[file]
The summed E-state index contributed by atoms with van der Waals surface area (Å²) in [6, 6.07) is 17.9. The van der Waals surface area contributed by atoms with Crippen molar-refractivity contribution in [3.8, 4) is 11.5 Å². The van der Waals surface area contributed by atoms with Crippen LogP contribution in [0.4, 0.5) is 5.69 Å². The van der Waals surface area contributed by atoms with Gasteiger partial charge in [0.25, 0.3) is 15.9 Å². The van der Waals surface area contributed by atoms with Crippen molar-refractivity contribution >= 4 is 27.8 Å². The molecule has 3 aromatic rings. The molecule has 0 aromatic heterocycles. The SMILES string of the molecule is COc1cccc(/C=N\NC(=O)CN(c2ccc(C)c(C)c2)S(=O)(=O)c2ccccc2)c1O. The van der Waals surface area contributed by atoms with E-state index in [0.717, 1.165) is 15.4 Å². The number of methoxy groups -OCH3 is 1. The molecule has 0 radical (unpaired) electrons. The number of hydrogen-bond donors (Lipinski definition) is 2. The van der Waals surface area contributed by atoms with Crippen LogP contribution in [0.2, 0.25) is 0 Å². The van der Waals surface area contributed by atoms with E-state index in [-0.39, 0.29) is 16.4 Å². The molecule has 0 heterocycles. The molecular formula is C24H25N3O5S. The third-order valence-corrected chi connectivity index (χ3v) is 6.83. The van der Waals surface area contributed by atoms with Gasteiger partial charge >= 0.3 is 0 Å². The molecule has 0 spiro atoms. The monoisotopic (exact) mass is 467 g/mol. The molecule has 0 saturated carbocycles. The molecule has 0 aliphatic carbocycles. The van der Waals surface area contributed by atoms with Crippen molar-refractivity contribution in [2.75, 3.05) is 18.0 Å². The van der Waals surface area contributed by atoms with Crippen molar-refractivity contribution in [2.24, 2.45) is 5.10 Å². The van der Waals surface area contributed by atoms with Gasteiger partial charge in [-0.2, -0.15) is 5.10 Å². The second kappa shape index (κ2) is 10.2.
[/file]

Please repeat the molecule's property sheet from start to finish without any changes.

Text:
The summed E-state index contributed by atoms with van der Waals surface area (Å²) in [6, 6.07) is 17.9. The van der Waals surface area contributed by atoms with Crippen molar-refractivity contribution in [3.8, 4) is 11.5 Å². The van der Waals surface area contributed by atoms with Crippen LogP contribution in [0.4, 0.5) is 5.69 Å². The van der Waals surface area contributed by atoms with Gasteiger partial charge in [0.25, 0.3) is 15.9 Å². The van der Waals surface area contributed by atoms with Crippen molar-refractivity contribution >= 4 is 27.8 Å². The molecule has 3 aromatic rings. The molecule has 0 aromatic heterocycles. The SMILES string of the molecule is COc1cccc(/C=N\NC(=O)CN(c2ccc(C)c(C)c2)S(=O)(=O)c2ccccc2)c1O. The van der Waals surface area contributed by atoms with E-state index in [0.717, 1.165) is 15.4 Å². The number of methoxy groups -OCH3 is 1. The molecule has 0 radical (unpaired) electrons. The number of hydrogen-bond donors (Lipinski definition) is 2. The van der Waals surface area contributed by atoms with Crippen LogP contribution in [0.2, 0.25) is 0 Å². The van der Waals surface area contributed by atoms with E-state index in [-0.39, 0.29) is 16.4 Å². The molecule has 0 heterocycles. The molecular formula is C24H25N3O5S. The third-order valence-corrected chi connectivity index (χ3v) is 6.83. The van der Waals surface area contributed by atoms with Gasteiger partial charge >= 0.3 is 0 Å². The molecule has 0 spiro atoms. The monoisotopic (exact) mass is 467 g/mol. The molecule has 0 saturated carbocycles. The molecule has 0 aliphatic carbocycles. The van der Waals surface area contributed by atoms with Crippen molar-refractivity contribution in [2.75, 3.05) is 18.0 Å². The van der Waals surface area contributed by atoms with Crippen molar-refractivity contribution in [2.24, 2.45) is 5.10 Å². The van der Waals surface area contributed by atoms with Gasteiger partial charge in [-0.2, -0.15) is 5.10 Å². The second kappa shape index (κ2) is 10.2.